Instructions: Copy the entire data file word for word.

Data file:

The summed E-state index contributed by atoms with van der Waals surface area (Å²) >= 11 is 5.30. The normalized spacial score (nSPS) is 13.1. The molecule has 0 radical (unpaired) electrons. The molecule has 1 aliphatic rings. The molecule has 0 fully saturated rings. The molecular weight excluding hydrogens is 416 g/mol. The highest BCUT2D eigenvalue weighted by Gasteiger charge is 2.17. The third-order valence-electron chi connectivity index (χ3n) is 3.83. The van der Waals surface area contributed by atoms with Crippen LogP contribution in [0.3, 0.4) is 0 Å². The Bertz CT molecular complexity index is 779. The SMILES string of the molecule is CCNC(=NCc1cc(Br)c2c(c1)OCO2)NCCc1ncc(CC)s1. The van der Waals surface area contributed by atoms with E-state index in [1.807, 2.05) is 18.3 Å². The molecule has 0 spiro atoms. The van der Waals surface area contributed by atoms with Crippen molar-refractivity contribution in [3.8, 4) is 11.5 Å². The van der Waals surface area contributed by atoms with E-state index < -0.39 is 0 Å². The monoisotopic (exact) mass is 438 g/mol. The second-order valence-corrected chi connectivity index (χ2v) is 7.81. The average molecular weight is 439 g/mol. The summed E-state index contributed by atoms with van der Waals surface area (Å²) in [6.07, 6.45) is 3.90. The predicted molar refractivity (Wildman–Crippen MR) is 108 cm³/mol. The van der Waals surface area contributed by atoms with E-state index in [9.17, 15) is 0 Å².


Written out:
The summed E-state index contributed by atoms with van der Waals surface area (Å²) >= 11 is 5.30. The normalized spacial score (nSPS) is 13.1. The molecule has 0 radical (unpaired) electrons. The molecule has 1 aliphatic rings. The molecule has 0 fully saturated rings. The molecular weight excluding hydrogens is 416 g/mol. The highest BCUT2D eigenvalue weighted by Gasteiger charge is 2.17. The third-order valence-electron chi connectivity index (χ3n) is 3.83. The van der Waals surface area contributed by atoms with Crippen LogP contribution in [0.3, 0.4) is 0 Å². The Bertz CT molecular complexity index is 779. The SMILES string of the molecule is CCNC(=NCc1cc(Br)c2c(c1)OCO2)NCCc1ncc(CC)s1. The van der Waals surface area contributed by atoms with E-state index in [1.807, 2.05) is 18.3 Å². The molecule has 0 spiro atoms. The van der Waals surface area contributed by atoms with Crippen molar-refractivity contribution in [3.8, 4) is 11.5 Å². The van der Waals surface area contributed by atoms with E-state index < -0.39 is 0 Å². The monoisotopic (exact) mass is 438 g/mol. The second-order valence-corrected chi connectivity index (χ2v) is 7.81. The average molecular weight is 439 g/mol. The summed E-state index contributed by atoms with van der Waals surface area (Å²) in [6.07, 6.45) is 3.90. The predicted molar refractivity (Wildman–Crippen MR) is 108 cm³/mol. The van der Waals surface area contributed by atoms with E-state index in [9.17, 15) is 0 Å².